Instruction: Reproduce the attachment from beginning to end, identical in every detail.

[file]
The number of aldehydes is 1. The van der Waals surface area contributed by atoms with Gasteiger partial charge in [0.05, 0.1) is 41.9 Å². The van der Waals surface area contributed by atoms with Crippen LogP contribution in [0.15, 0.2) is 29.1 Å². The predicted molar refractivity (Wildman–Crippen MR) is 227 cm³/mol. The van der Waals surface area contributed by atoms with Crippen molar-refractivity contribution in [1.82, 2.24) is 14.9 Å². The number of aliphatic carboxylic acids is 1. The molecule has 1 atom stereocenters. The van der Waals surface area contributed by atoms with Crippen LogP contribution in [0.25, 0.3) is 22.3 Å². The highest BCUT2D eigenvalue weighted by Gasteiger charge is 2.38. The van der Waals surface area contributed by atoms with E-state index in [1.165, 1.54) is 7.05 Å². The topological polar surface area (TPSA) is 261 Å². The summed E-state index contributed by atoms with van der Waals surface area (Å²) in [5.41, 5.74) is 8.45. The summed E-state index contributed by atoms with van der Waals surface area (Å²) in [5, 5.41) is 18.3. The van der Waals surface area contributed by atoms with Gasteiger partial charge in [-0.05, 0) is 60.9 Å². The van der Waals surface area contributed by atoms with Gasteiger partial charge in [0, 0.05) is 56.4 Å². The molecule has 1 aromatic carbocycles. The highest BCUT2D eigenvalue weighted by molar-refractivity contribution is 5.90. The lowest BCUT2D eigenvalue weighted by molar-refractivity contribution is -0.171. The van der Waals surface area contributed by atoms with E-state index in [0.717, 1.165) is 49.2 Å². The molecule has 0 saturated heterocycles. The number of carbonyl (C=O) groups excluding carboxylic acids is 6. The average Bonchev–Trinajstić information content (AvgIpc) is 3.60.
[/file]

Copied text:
The number of aldehydes is 1. The van der Waals surface area contributed by atoms with Gasteiger partial charge in [0.05, 0.1) is 41.9 Å². The van der Waals surface area contributed by atoms with Crippen LogP contribution in [0.15, 0.2) is 29.1 Å². The predicted molar refractivity (Wildman–Crippen MR) is 227 cm³/mol. The van der Waals surface area contributed by atoms with Crippen molar-refractivity contribution in [1.82, 2.24) is 14.9 Å². The number of aliphatic carboxylic acids is 1. The molecule has 1 atom stereocenters. The van der Waals surface area contributed by atoms with Crippen LogP contribution in [0.25, 0.3) is 22.3 Å². The highest BCUT2D eigenvalue weighted by Gasteiger charge is 2.38. The van der Waals surface area contributed by atoms with E-state index in [1.165, 1.54) is 7.05 Å². The topological polar surface area (TPSA) is 261 Å². The summed E-state index contributed by atoms with van der Waals surface area (Å²) in [5.41, 5.74) is 8.45. The summed E-state index contributed by atoms with van der Waals surface area (Å²) in [5, 5.41) is 18.3. The van der Waals surface area contributed by atoms with Gasteiger partial charge in [-0.05, 0) is 60.9 Å². The van der Waals surface area contributed by atoms with Gasteiger partial charge in [0, 0.05) is 56.4 Å². The molecule has 1 aromatic carbocycles. The highest BCUT2D eigenvalue weighted by molar-refractivity contribution is 5.90. The lowest BCUT2D eigenvalue weighted by molar-refractivity contribution is -0.171. The van der Waals surface area contributed by atoms with E-state index in [0.717, 1.165) is 49.2 Å². The molecule has 0 saturated heterocycles. The number of carbonyl (C=O) groups excluding carboxylic acids is 6. The average Bonchev–Trinajstić information content (AvgIpc) is 3.60.